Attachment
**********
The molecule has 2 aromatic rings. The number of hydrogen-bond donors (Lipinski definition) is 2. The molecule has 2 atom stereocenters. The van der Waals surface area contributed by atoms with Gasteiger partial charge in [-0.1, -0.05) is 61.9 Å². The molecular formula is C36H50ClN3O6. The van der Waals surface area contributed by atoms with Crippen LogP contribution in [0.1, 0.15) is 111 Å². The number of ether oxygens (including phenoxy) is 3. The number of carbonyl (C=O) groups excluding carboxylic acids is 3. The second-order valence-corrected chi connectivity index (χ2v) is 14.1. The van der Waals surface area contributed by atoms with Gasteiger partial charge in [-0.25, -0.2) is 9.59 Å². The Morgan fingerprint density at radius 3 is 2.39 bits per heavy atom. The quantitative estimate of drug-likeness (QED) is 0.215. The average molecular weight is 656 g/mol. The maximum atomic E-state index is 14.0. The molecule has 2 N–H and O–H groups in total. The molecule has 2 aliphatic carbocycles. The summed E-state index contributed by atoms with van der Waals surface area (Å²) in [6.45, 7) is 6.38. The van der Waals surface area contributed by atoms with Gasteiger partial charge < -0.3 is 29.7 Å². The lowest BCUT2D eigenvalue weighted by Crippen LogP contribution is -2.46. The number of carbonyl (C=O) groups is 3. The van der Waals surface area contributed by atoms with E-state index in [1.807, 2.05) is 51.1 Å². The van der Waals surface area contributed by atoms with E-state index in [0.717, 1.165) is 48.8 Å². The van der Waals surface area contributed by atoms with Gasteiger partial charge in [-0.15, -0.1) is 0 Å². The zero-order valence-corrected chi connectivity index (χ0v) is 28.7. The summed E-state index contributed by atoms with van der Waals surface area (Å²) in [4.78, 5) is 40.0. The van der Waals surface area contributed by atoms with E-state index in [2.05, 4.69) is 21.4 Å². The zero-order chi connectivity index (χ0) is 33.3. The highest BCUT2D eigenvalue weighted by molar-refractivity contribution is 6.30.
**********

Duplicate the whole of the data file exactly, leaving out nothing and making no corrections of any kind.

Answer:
The molecule has 2 aromatic rings. The number of hydrogen-bond donors (Lipinski definition) is 2. The molecule has 2 atom stereocenters. The van der Waals surface area contributed by atoms with Gasteiger partial charge in [-0.1, -0.05) is 61.9 Å². The molecular formula is C36H50ClN3O6. The van der Waals surface area contributed by atoms with Crippen LogP contribution in [0.1, 0.15) is 111 Å². The number of ether oxygens (including phenoxy) is 3. The number of carbonyl (C=O) groups excluding carboxylic acids is 3. The second-order valence-corrected chi connectivity index (χ2v) is 14.1. The van der Waals surface area contributed by atoms with Gasteiger partial charge in [-0.25, -0.2) is 9.59 Å². The Morgan fingerprint density at radius 3 is 2.39 bits per heavy atom. The quantitative estimate of drug-likeness (QED) is 0.215. The average molecular weight is 656 g/mol. The maximum atomic E-state index is 14.0. The molecule has 2 N–H and O–H groups in total. The molecule has 2 aliphatic carbocycles. The summed E-state index contributed by atoms with van der Waals surface area (Å²) in [6.45, 7) is 6.38. The van der Waals surface area contributed by atoms with Gasteiger partial charge < -0.3 is 29.7 Å². The lowest BCUT2D eigenvalue weighted by Crippen LogP contribution is -2.46. The number of carbonyl (C=O) groups is 3. The van der Waals surface area contributed by atoms with E-state index in [1.807, 2.05) is 51.1 Å². The van der Waals surface area contributed by atoms with E-state index in [0.717, 1.165) is 48.8 Å². The van der Waals surface area contributed by atoms with Gasteiger partial charge in [-0.15, -0.1) is 0 Å². The zero-order valence-corrected chi connectivity index (χ0v) is 28.7. The summed E-state index contributed by atoms with van der Waals surface area (Å²) in [4.78, 5) is 40.0. The van der Waals surface area contributed by atoms with E-state index in [2.05, 4.69) is 21.4 Å². The zero-order chi connectivity index (χ0) is 33.3. The highest BCUT2D eigenvalue weighted by molar-refractivity contribution is 6.30.